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Autoimmune glial fibrillar acidic protein astrocytopathy mimicking tuberculous meningitis
  1. Hidehiro Someko and
  2. Toshiaki Shiojiri
  1. General Internal Medicine, Asahi General Hospital, Asahi, Chiba, Japan
  1. Correspondence to Hidehiro Someko; someko{at}


Autoimmune glial fibrillar acidic protein (GFAP) astrocytopathy typically presents as acute or subacute meningoencephalitis with or without myelitis. We describe a case of autoimmune GFAP astrocytopathy that mimicked tuberculous meningitis. A man in his 70s was referred to our hospital with lethargy persistent for 2 months, appetite loss for 1 month and fever with headache for 10 days. The cerebrospinal fluid test revealed lymphocytic pleocytosis with elevated adenosine deaminase (ADA). Laboratory investigations ruled out microbial and neoplastic causes. Empirical therapy for tuberculous meningitis combined with corticosteroid improved the patient’s condition. Culture for Mycobacterium tuberculosis failed to show microbial growth despite 1 month of incubation. The cerebrospinal fluid was examined for GFAP antibody and returned positive result. Antituberculous agents were discontinued, and corticosteroid was administered until patient’s symptoms resolved completely. Thus, clinicians should consider autoimmune GFAP astrocytopathy as one of the differential diagnoses of lymphocytic meningitis with elevated ADA.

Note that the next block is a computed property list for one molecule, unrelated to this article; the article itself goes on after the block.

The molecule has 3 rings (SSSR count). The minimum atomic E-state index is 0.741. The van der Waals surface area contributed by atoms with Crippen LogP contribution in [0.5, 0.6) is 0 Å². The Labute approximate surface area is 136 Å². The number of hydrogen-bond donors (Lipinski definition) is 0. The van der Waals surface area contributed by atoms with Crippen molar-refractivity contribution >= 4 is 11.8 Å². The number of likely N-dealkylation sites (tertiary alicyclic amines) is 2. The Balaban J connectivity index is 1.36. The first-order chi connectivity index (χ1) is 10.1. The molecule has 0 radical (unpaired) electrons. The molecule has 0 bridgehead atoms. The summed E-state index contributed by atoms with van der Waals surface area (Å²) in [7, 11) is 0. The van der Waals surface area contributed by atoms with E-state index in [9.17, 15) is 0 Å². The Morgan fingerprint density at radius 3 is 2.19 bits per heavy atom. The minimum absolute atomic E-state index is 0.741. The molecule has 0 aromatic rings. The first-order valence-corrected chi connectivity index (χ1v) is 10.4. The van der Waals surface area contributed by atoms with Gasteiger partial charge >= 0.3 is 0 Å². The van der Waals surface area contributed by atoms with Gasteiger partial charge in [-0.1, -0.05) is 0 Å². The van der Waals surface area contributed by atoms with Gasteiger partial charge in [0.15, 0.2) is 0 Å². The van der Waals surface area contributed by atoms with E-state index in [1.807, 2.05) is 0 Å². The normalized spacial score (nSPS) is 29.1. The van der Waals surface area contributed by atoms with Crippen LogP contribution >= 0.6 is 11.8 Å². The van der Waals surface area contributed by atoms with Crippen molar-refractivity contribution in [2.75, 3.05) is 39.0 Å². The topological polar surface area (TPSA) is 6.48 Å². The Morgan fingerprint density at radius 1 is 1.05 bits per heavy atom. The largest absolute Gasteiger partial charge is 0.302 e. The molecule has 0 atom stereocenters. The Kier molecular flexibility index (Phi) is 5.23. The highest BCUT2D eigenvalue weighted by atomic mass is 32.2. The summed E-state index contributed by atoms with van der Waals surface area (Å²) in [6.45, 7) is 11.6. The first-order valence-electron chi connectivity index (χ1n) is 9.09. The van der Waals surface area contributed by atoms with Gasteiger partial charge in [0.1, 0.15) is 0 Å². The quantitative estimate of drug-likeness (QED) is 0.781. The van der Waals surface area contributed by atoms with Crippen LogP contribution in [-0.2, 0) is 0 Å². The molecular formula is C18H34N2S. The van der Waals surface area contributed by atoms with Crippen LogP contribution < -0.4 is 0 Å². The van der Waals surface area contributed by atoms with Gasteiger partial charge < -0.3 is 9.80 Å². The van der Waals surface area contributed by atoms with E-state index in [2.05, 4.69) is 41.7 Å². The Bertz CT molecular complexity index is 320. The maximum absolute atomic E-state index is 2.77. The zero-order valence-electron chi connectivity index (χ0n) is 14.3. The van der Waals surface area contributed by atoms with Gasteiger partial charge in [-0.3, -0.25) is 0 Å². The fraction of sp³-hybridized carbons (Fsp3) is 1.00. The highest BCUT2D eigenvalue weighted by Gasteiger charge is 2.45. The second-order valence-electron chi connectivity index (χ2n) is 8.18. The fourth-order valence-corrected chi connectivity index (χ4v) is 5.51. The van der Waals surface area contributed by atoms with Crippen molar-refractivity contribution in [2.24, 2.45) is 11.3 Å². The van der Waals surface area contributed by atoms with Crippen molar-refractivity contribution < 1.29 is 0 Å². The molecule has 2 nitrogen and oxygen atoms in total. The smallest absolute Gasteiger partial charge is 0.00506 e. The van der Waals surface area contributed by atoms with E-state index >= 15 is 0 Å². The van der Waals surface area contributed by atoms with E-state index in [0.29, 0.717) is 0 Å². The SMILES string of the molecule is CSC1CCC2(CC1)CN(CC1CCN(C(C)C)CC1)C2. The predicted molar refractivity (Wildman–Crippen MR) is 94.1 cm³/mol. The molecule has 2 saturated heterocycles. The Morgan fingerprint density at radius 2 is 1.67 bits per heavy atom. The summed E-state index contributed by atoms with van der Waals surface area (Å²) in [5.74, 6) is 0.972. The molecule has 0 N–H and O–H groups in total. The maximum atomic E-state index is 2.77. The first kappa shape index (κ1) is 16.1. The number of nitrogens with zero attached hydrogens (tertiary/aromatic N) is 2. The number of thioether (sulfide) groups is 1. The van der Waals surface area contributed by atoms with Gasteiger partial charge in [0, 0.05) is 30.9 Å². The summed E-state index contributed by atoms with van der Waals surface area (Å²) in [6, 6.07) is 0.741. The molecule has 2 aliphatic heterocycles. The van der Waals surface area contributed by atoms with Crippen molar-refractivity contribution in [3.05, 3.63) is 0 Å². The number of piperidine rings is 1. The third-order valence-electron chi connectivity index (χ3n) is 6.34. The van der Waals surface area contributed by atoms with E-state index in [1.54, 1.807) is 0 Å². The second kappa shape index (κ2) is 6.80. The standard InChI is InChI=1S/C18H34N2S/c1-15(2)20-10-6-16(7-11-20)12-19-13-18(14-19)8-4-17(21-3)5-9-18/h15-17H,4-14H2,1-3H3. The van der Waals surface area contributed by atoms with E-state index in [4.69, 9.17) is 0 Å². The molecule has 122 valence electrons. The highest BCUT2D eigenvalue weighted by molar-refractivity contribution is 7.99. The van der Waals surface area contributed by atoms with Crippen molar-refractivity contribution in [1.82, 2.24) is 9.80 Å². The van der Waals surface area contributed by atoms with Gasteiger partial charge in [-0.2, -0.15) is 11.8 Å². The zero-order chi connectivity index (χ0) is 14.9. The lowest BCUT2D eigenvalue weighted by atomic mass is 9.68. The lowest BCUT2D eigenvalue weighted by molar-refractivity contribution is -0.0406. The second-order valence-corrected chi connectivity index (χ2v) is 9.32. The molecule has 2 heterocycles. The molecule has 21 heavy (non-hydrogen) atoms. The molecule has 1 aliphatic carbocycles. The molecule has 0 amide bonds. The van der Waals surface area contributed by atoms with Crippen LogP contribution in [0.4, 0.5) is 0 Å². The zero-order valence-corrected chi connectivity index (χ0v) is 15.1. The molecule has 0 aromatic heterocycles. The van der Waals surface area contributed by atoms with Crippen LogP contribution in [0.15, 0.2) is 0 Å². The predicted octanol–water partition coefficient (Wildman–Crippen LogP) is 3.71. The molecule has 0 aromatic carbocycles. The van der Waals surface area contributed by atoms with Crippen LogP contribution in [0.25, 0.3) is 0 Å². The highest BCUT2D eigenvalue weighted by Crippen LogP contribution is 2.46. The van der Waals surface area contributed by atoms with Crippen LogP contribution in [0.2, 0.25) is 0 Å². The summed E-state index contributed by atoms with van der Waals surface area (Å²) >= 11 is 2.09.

• Neuroimaging
  • Headache (including migraines)

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  • Contributors HS wrote the manuscript. TS revised the manuscript critically. HS and TS approved the final version of the manuscript.

  • Funding The authors have not declared a specific grant for this research from any funding agency in the public, commercial or not-for-profit sectors.

  • Case reports provide a valuable learning resource for the scientific community and can indicate areas of interest for future research. They should not be used in isolation to guide treatment choices or public health policy.

  • Competing interests None declared.

  • Provenance and peer review Not commissioned; externally peer reviewed.